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Lateral geniculate nucleus
The LGN receives information directly from the retina, and sends projections directly to the primary visual cortex. In addition, it receives many strong feedback connections from the primary visual cortex.
Ganglion cells of the retina send axons to the LGN through the optic nerve. Although it is generally considered to be a cranial nerve, and is always listed as cranial nerve II, in reality the retina and optic nerve arise as an outpocketing of the developing diencephalon. Rather than a proper nerve, then, the optic nerve is really a tract of the brain.
Additional recommended knowledge
The left and the right LGN is a distinctively layered structure ("geniculate" means "bent like a knee"). In most primates, including humans, it has six layers of cell bodies with layers of neuropil in between, in an arrangement something like a club sandwich or layer cake, with cell bodies of LGN neurons as the "cake" and neuropil as the "icing".
M, P, K cells
The magnocellular, parvocellular, and koniocellular layers of the LGN correspond with the similarly-named types of ganglion cells.
It should be noted that the parvo- and magnocellular fibers were previously thought to dominate the Ungerleider-Mishkin ventral stream and dorsal stream, respectively. However, new evidence has accumulated showing that the two streams appear to feed on a more even mixture of different types of nerve fibers.
The other major retino-cortical visual pathway is the retinotectal pathway, routing primarily through the superior colliculus and thalamic pulvinar nucleus onto posterior parietal and medial temporal cortices.
Ipsilateral and contralateral layers
In addition, the layers are divided up as follows:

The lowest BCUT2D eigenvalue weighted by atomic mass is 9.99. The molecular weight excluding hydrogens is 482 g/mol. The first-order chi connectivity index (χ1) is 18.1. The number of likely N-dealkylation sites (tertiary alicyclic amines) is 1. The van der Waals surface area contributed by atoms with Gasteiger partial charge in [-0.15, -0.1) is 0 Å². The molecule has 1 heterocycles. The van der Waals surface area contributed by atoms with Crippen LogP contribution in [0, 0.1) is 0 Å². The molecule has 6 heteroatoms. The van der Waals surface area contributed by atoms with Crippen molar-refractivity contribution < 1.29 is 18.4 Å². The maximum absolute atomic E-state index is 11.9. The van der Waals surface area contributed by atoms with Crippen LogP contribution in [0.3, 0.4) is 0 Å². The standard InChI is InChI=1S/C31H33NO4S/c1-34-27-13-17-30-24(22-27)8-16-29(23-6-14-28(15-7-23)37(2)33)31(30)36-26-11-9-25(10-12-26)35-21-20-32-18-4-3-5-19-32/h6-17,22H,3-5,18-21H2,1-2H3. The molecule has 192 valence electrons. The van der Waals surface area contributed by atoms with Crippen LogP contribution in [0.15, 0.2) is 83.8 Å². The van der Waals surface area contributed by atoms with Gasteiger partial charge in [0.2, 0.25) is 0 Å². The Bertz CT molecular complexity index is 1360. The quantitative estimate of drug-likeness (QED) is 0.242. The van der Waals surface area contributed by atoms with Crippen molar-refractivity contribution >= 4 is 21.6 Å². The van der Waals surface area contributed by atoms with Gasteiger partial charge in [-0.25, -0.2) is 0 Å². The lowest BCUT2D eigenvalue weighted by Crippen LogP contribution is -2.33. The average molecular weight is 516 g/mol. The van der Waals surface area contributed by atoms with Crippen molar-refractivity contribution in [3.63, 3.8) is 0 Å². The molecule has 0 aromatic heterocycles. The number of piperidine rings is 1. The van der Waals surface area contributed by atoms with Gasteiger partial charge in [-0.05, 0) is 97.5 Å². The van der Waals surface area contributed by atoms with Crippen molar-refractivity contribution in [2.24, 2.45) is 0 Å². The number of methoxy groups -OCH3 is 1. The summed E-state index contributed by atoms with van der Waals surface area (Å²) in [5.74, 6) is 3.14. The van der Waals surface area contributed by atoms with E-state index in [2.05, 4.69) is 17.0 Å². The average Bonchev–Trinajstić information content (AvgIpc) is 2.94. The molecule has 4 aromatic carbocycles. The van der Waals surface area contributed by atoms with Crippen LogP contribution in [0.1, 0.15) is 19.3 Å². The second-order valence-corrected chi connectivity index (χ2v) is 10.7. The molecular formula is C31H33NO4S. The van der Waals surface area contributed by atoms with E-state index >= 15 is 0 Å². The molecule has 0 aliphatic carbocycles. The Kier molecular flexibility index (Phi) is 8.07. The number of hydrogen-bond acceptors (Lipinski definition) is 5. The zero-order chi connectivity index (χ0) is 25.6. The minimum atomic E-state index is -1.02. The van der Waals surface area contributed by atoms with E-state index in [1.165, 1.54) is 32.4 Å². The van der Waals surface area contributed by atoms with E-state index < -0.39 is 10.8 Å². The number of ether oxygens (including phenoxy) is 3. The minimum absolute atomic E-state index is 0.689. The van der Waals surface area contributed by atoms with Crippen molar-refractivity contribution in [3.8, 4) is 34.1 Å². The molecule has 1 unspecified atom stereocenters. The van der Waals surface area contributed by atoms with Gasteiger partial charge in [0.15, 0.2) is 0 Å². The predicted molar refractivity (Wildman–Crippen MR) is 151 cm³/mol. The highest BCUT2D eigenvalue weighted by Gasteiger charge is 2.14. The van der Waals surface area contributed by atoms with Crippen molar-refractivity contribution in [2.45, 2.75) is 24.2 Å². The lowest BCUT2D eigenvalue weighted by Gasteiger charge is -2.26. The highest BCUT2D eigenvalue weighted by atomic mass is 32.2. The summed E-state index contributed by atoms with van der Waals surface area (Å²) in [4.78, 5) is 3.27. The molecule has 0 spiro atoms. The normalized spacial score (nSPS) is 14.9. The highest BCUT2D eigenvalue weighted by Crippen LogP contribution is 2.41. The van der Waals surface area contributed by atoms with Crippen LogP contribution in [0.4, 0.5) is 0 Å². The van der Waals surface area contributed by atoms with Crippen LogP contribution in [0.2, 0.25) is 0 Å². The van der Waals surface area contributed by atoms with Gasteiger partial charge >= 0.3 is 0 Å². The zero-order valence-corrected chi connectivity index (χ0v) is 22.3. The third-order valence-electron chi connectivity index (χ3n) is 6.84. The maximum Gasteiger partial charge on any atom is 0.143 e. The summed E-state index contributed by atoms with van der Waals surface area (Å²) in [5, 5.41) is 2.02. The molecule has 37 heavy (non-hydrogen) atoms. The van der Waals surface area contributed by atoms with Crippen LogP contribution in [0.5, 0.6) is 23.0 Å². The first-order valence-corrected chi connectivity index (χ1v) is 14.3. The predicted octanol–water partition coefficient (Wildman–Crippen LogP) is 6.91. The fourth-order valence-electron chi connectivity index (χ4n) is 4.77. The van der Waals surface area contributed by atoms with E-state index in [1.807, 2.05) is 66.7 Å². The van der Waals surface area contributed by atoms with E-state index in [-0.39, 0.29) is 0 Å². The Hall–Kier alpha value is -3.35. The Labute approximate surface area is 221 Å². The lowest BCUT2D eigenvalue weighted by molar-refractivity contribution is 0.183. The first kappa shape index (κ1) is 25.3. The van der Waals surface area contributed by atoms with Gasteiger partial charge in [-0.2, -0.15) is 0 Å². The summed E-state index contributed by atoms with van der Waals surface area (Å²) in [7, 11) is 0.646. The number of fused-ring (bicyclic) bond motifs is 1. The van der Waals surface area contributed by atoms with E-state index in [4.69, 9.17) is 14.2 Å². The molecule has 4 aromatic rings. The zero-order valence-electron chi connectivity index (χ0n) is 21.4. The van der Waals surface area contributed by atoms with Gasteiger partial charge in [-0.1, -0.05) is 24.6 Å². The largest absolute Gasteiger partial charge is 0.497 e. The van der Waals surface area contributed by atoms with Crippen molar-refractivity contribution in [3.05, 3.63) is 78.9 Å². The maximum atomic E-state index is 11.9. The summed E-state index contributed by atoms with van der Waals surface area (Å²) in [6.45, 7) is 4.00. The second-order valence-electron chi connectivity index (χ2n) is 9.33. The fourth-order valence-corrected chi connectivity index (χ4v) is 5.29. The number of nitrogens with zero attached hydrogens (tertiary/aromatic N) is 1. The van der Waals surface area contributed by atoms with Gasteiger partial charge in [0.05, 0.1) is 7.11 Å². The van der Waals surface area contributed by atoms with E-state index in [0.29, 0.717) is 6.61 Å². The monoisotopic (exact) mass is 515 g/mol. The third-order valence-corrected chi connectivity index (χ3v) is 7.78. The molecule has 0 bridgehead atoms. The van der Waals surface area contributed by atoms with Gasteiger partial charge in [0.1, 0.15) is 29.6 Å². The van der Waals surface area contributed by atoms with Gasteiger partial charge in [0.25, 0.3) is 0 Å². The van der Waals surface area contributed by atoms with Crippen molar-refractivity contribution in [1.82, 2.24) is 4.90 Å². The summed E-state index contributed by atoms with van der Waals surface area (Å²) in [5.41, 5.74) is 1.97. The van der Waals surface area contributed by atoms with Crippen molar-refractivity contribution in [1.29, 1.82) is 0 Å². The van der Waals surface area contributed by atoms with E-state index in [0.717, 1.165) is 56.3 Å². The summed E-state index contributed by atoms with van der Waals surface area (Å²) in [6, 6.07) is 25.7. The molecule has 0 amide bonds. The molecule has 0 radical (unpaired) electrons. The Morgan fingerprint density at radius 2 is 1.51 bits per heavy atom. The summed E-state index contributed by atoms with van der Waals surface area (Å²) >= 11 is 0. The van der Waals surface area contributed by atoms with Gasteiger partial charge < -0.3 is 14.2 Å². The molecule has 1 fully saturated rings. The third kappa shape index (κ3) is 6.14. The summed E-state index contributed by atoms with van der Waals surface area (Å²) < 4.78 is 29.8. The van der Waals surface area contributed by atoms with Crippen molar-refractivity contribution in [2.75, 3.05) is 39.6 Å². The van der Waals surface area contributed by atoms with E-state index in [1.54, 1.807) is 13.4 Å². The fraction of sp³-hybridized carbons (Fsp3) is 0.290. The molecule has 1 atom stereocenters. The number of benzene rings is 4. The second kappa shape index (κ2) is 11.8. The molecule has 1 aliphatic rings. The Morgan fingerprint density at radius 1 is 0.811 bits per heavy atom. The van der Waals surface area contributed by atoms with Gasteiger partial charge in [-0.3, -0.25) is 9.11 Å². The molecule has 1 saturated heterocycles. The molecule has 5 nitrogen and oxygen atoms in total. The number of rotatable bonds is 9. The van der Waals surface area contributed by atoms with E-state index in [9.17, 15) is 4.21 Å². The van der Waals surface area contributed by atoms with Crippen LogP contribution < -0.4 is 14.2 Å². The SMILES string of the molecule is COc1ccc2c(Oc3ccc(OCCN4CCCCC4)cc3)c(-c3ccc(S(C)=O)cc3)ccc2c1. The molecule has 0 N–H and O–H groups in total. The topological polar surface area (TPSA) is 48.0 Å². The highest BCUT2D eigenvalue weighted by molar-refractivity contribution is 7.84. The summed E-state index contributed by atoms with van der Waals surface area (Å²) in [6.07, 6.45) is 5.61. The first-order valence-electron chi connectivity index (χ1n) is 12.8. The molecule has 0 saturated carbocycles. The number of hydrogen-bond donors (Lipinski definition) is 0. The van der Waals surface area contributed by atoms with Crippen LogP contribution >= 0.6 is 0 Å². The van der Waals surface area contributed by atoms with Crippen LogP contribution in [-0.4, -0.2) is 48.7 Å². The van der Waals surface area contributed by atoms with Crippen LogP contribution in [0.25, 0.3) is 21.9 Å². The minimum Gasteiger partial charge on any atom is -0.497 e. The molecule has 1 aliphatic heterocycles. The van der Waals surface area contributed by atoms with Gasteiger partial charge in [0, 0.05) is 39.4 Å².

A simple mnemonic for this is that 2 + 3 = 5 while 1 + 4 does not equal 6, so it is "contrary" to your knowledge of math.
This description applies to the LGN of many primates, but not all. The sequence of layers receiving information from the ipsilateral and contralateral (opposite side of the head) eyes is different in the tarsier . Some neuroscientists suggested that "this apparent difference distinguishes tarsiers from all other primates, reinforcing the view that they arose in an early, independent line of primate evolution" .
Remember that, in visual perception, the right eye gets information from the right side of the world (the right visual field), as well as the left side of the world (the left visual field). You can confirm this by covering your left eye: the right eye still sees to your left and right, although on the left side your field of view is partially blocked by your nose.
In the LGN, the corresponding information from the right and left eyes is "stacked" so that a toothpick driven through the club sandwich of layers 1 through 6 would hit the same point in visual space six different times.
The LGN receives input from the retina.
Information leaving the LGN travels out on the optic radiations, which form part of the retrolenticular limb of the internal capsule.
The axons that leave the LGN go to V1 visual cortex. Both the magnocellular layers 1-2 and the parvocellular layers 3-6 send their axons to layer 4 in V1, with layer 4cβ feeding on parvo- and layer 4cα on magnocellular input. However, the koniocellular layers (in between layers 1-6) send their axons to layers 2 and 3 in V1.
Function in visual perception
The function of the LGN is unknown. It has been shown that while the retina accomplishes spatial decorrelation through center surround inhibition, the LGN accomplishes temporal decorrelation. This spatial-temporal decorrelation makes for much more efficient coding. However, there is almost certainly much more going on.
Like other areas of the thalamus, particularly other relay nuclei, the LGN likely helps the visual system focus its attention on the most important information. That is, if you hear a sound slightly to your left, the auditory system likely "tells" the visual system, through the LGN, to direct visual attention to that part of space.
The LGN is also a station that refines certain receptive fields.
Recent experiments using fMRI in humans have found that both spatial attention and saccadic eye movements can modulate activity in the LGN.
|This article is licensed under the GNU Free Documentation License. It uses material from the Wikipedia article "Lateral_geniculate_nucleus". A list of authors is available in Wikipedia.|